Desires, Sunday, May 30, Paoli Schoolhouse, 5 p.m.: In this compendium of short plays, stories of love, Roman soldiers, secrets and a sundial are all joined by one common thread: human wants. “Desires” features comedies — two by Susan Glaspell and George Cram Cook and one by G.B. Shaw — presented by Madison Shakespeare Company. Dinner reservations are recommended to ensure a seat; call 608-848-6261.

Young Playwrights Festival, through May 30: Kids not only have wild imaginations but also an innate sense of drama, and Children’s Theater of Madison’s Young Playwrights program encourages that. In this webcast, 10-minute plays crafted by 70 students from four area schools are presented as staged readings, directed and acted by professional theater artists and experienced actors. The collection is viewable on demand through May 30; links are available at CTMtheater.org.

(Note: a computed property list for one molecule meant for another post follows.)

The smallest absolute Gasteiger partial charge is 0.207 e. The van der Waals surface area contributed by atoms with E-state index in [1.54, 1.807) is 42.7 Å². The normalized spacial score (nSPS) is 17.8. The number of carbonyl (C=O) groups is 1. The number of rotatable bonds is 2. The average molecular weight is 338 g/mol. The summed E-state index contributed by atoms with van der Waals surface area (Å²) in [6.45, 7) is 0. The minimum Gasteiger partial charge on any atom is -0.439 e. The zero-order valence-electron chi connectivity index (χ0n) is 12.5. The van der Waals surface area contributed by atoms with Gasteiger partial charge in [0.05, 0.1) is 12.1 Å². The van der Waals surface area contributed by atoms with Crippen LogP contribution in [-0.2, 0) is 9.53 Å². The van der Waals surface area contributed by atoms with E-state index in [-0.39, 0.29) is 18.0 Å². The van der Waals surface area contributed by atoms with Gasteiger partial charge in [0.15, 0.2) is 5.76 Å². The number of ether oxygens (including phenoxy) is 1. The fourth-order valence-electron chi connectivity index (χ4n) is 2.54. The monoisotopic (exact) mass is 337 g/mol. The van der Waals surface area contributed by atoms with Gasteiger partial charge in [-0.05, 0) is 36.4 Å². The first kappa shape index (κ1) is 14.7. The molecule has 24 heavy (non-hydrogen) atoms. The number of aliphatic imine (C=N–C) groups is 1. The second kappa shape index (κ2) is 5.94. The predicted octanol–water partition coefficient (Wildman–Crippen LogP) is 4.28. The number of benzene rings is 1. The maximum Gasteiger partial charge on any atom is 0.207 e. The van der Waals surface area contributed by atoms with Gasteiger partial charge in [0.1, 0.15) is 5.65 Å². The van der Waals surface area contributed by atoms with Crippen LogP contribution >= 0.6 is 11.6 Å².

VFP Memorial Day Peace Rally, Monday, May 31, 1 p.m.: The Clarence Kailin Chapter #25 of Veterans for Peace and The Progressive magazine want folks to remember the meaning behind Memorial Day with the annual Memorial Day Peace Rally, this year in virtual form. Former Madison police chief (and now the Rev.) David Couper, Will Williams and David Giffey will speak, along with one of this year’s high school essay awardees. Live music will be by Old Cool and others. The event concludes with the laying of carnations at the Spanish Civil War Veterans monument with bagpipes played by Sean Michael Dargan. Watch on Facebook or YouTube. Find more Memorial Day commemorations in the calendar.